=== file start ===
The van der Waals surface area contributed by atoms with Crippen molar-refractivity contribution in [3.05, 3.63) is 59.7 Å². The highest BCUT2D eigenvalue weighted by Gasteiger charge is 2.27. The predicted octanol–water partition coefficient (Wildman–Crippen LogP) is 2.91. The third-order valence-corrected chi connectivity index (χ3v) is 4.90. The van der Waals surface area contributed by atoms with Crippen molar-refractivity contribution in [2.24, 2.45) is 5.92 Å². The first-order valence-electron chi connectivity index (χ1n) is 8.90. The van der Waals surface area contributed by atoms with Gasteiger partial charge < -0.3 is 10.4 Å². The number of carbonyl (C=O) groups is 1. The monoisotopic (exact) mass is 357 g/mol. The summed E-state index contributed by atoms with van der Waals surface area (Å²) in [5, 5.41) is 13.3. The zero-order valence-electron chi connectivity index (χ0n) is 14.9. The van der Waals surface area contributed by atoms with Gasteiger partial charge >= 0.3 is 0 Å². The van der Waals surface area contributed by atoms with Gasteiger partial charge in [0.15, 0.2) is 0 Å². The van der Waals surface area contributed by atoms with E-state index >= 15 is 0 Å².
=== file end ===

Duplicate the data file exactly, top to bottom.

The van der Waals surface area contributed by atoms with Crippen molar-refractivity contribution in [3.05, 3.63) is 59.7 Å². The highest BCUT2D eigenvalue weighted by Gasteiger charge is 2.27. The predicted octanol–water partition coefficient (Wildman–Crippen LogP) is 2.91. The third-order valence-corrected chi connectivity index (χ3v) is 4.90. The van der Waals surface area contributed by atoms with Crippen molar-refractivity contribution in [2.24, 2.45) is 5.92 Å². The first-order valence-electron chi connectivity index (χ1n) is 8.90. The van der Waals surface area contributed by atoms with Gasteiger partial charge < -0.3 is 10.4 Å². The number of carbonyl (C=O) groups is 1. The monoisotopic (exact) mass is 357 g/mol. The summed E-state index contributed by atoms with van der Waals surface area (Å²) in [5, 5.41) is 13.3. The zero-order valence-electron chi connectivity index (χ0n) is 14.9. The van der Waals surface area contributed by atoms with Gasteiger partial charge >= 0.3 is 0 Å². The van der Waals surface area contributed by atoms with Gasteiger partial charge in [0.15, 0.2) is 0 Å². The van der Waals surface area contributed by atoms with E-state index >= 15 is 0 Å².